4. Alcohol consumption
  5. Current medications (including PRN drugs, OTC drugs, vitamins, and supplements)
  6. Assess for potential drug-drug interactions
  7. Screen for STDs; review family planning
  8. Ensure up to date with vaccinations (COVID-19 vaccine, influenza, Prevnar 13 and Pneumovax 23, HBV, HAV, consider HPV)b

Laboratory tests (if not performed in past 6 months)

  1. CBC and metabolic panel (including AST, ALT, total bilirubin, albumin, and creatinine)
  2. INR
  3. HBsAg, anti-HBs, anti-HBc total
  4. Anti-HIV
  5. Anti-HAV total
  6. Pregnancy test for all women of childbearing potential
  7. Assess for fibrosis (calculate FIB-4 or other equivalent testc)

Patient education

  1. Modes of HCV transmission and measures to prevent reinfection
  2. Drug and alcohol treatment, counseling, and harm-reduction services
  3. Treatment (specialty pharmacy process, dosing/administration, food effects, adverse effects, drug-drug interactions, importance of adherence)

Table 2 Pretreatment Tele-Video Evaluationa

Blood work and fibrosis assessment

Laboratory evaluation should be comprehensive to minimize the need for multiple lab visits. Laboratory tests to assess liver and kidney function, and co-infection with HIV and HBV should be performed, if they have not been performed in the past 6 months (Table 2).37 HCV genotype testing can be performed but is not necessary or recommended with the use of pan-genotypic DAAs.11 Patients who would benefit from a referral to a specialist, whether for HCV treatment or for specialist co-management include previous HCV infection, cirrhosis, HBV or HIV coinfection, low platelets, known or suspected HCC, current pregnancy, renal impairment, and uncontrolled comorbidities (Figure 1). Other laboratory tests may be required by the individual’s insurance carrier for approval and thus should be considered for inclusion in the initial blood work to minimize the treatment delays.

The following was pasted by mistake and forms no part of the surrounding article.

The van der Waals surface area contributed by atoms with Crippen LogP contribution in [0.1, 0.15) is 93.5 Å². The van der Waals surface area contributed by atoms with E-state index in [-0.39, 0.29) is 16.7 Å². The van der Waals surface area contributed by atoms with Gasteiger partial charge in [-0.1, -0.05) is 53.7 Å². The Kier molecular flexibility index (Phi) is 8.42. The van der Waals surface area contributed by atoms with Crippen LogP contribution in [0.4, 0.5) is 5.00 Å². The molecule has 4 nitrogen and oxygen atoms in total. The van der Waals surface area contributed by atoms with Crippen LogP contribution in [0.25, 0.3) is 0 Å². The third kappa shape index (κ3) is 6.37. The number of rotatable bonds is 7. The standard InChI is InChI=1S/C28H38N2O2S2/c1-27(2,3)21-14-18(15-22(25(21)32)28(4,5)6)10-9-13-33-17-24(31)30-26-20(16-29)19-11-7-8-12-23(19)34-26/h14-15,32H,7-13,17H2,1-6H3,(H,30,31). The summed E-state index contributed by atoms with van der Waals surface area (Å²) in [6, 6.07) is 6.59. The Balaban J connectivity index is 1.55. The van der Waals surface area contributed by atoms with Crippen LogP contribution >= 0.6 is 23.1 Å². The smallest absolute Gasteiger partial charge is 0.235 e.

Severity of liver disease and fibrosis assessment should be determined for every patient with HCV who is being considered for treatment. The AASLD and Infectious Diseases Society of America (IDSA) guidelines recommend assessment of liver disease severity either by directed physical exam, blood-based tests, or transient elastography.37 Several serology-based tests can be employed to accurately assess the degree of fibrosis in patients with chronic HCV infection (Table 2).37 Patients with blood tests indicating advanced fibrosis (e.g., Fibrosis-4 [FIB-4] score of >3.25, AST-to-platelet ratio index [APRI] >1.5, FibroTestTM/Fibrosure® > 0.58, and FibroMeterTM >0.786) may be treated in the PCP setting in the absence of decompensated cirrhosis.11–14 Patients with advanced fibrosis should additionally undergo a complete abdominal ultrasound and alpha-fetoprotein (AFP) to exclude hepatocellular carcinoma (HCC) and to assess for signs of portal hypertension. Those with decompensated cirrhosis (e.g., any signs of portal hypertension, hepatic encephalopathy, ascites, and/or edema evident during the physical exam conducted by telemedicine) or platelet levels less than 100,000/mL should be co-managed or referred to a specialist (Figure 1).